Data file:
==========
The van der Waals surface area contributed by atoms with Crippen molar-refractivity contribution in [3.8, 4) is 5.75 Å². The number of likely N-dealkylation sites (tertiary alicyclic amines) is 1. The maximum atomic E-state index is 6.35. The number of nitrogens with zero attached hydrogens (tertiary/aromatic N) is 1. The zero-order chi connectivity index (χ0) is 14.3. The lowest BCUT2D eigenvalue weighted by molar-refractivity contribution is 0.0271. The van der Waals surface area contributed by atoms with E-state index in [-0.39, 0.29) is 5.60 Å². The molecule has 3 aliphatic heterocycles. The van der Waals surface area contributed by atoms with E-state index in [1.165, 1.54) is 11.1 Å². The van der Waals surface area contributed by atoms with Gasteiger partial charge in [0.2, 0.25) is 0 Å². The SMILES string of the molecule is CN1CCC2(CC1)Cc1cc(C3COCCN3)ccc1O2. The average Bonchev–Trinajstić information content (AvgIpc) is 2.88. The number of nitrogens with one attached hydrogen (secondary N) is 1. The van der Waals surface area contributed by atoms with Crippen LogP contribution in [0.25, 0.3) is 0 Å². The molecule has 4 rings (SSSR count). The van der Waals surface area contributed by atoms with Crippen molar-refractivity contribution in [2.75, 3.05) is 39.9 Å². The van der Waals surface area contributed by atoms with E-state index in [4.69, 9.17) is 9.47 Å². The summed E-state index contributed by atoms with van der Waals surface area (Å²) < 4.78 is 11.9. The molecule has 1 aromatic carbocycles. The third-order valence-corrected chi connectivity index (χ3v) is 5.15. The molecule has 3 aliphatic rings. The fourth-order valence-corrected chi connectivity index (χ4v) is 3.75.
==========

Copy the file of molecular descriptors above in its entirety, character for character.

The van der Waals surface area contributed by atoms with Crippen molar-refractivity contribution in [3.8, 4) is 5.75 Å². The number of likely N-dealkylation sites (tertiary alicyclic amines) is 1. The maximum atomic E-state index is 6.35. The number of nitrogens with zero attached hydrogens (tertiary/aromatic N) is 1. The zero-order chi connectivity index (χ0) is 14.3. The lowest BCUT2D eigenvalue weighted by molar-refractivity contribution is 0.0271. The van der Waals surface area contributed by atoms with E-state index in [-0.39, 0.29) is 5.60 Å². The molecule has 3 aliphatic heterocycles. The van der Waals surface area contributed by atoms with E-state index in [1.165, 1.54) is 11.1 Å². The van der Waals surface area contributed by atoms with Gasteiger partial charge in [0.2, 0.25) is 0 Å². The SMILES string of the molecule is CN1CCC2(CC1)Cc1cc(C3COCCN3)ccc1O2. The average Bonchev–Trinajstić information content (AvgIpc) is 2.88. The number of nitrogens with one attached hydrogen (secondary N) is 1. The van der Waals surface area contributed by atoms with Crippen LogP contribution in [0.25, 0.3) is 0 Å². The molecule has 4 rings (SSSR count). The van der Waals surface area contributed by atoms with Crippen molar-refractivity contribution in [2.75, 3.05) is 39.9 Å². The van der Waals surface area contributed by atoms with E-state index in [4.69, 9.17) is 9.47 Å². The summed E-state index contributed by atoms with van der Waals surface area (Å²) < 4.78 is 11.9. The molecule has 1 aromatic carbocycles. The third-order valence-corrected chi connectivity index (χ3v) is 5.15. The molecule has 3 aliphatic rings. The fourth-order valence-corrected chi connectivity index (χ4v) is 3.75.